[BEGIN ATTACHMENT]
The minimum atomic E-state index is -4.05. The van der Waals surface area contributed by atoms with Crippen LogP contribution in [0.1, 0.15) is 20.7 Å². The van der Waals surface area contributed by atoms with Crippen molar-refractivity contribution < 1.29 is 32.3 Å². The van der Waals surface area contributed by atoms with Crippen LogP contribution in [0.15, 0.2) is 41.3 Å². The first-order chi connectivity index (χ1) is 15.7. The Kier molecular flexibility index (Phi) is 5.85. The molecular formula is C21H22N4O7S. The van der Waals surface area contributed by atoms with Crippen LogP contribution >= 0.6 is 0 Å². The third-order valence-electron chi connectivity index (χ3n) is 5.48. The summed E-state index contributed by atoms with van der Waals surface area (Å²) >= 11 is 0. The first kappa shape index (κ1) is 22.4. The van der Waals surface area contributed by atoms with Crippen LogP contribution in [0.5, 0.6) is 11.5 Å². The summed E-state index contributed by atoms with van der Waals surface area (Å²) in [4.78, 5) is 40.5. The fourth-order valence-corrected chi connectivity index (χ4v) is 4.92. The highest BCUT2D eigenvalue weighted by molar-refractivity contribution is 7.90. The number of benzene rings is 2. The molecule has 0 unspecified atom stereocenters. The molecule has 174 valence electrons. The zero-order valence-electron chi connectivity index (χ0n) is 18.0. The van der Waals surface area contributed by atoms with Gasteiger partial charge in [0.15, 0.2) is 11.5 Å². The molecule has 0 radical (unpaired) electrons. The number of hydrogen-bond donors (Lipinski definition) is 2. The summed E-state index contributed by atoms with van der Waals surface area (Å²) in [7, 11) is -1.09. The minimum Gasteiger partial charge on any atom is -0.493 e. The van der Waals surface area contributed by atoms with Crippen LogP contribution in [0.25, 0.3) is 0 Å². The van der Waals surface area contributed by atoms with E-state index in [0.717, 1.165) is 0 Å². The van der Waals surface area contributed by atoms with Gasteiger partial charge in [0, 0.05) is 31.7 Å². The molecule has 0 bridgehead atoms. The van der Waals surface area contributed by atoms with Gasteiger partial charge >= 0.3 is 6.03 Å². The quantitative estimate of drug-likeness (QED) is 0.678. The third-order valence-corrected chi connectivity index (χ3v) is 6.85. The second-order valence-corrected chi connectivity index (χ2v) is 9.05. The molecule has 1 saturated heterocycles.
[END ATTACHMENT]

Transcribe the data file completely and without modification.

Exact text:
The minimum atomic E-state index is -4.05. The van der Waals surface area contributed by atoms with Crippen LogP contribution in [0.1, 0.15) is 20.7 Å². The van der Waals surface area contributed by atoms with Crippen molar-refractivity contribution < 1.29 is 32.3 Å². The van der Waals surface area contributed by atoms with Crippen LogP contribution in [0.15, 0.2) is 41.3 Å². The first-order chi connectivity index (χ1) is 15.7. The Kier molecular flexibility index (Phi) is 5.85. The molecular formula is C21H22N4O7S. The van der Waals surface area contributed by atoms with Crippen LogP contribution >= 0.6 is 0 Å². The third-order valence-electron chi connectivity index (χ3n) is 5.48. The summed E-state index contributed by atoms with van der Waals surface area (Å²) >= 11 is 0. The first kappa shape index (κ1) is 22.4. The van der Waals surface area contributed by atoms with Crippen LogP contribution in [0.5, 0.6) is 11.5 Å². The summed E-state index contributed by atoms with van der Waals surface area (Å²) in [4.78, 5) is 40.5. The fourth-order valence-corrected chi connectivity index (χ4v) is 4.92. The highest BCUT2D eigenvalue weighted by molar-refractivity contribution is 7.90. The number of benzene rings is 2. The molecule has 0 unspecified atom stereocenters. The molecule has 174 valence electrons. The zero-order valence-electron chi connectivity index (χ0n) is 18.0. The van der Waals surface area contributed by atoms with Gasteiger partial charge in [0.15, 0.2) is 11.5 Å². The molecule has 0 radical (unpaired) electrons. The number of hydrogen-bond donors (Lipinski definition) is 2. The summed E-state index contributed by atoms with van der Waals surface area (Å²) in [7, 11) is -1.09. The minimum Gasteiger partial charge on any atom is -0.493 e. The van der Waals surface area contributed by atoms with Crippen LogP contribution in [0.25, 0.3) is 0 Å². The van der Waals surface area contributed by atoms with E-state index in [0.717, 1.165) is 0 Å². The van der Waals surface area contributed by atoms with Gasteiger partial charge in [0, 0.05) is 31.7 Å². The molecule has 0 bridgehead atoms. The van der Waals surface area contributed by atoms with Gasteiger partial charge >= 0.3 is 6.03 Å². The quantitative estimate of drug-likeness (QED) is 0.678. The third-order valence-corrected chi connectivity index (χ3v) is 6.85. The second-order valence-corrected chi connectivity index (χ2v) is 9.05. The molecule has 1 saturated heterocycles.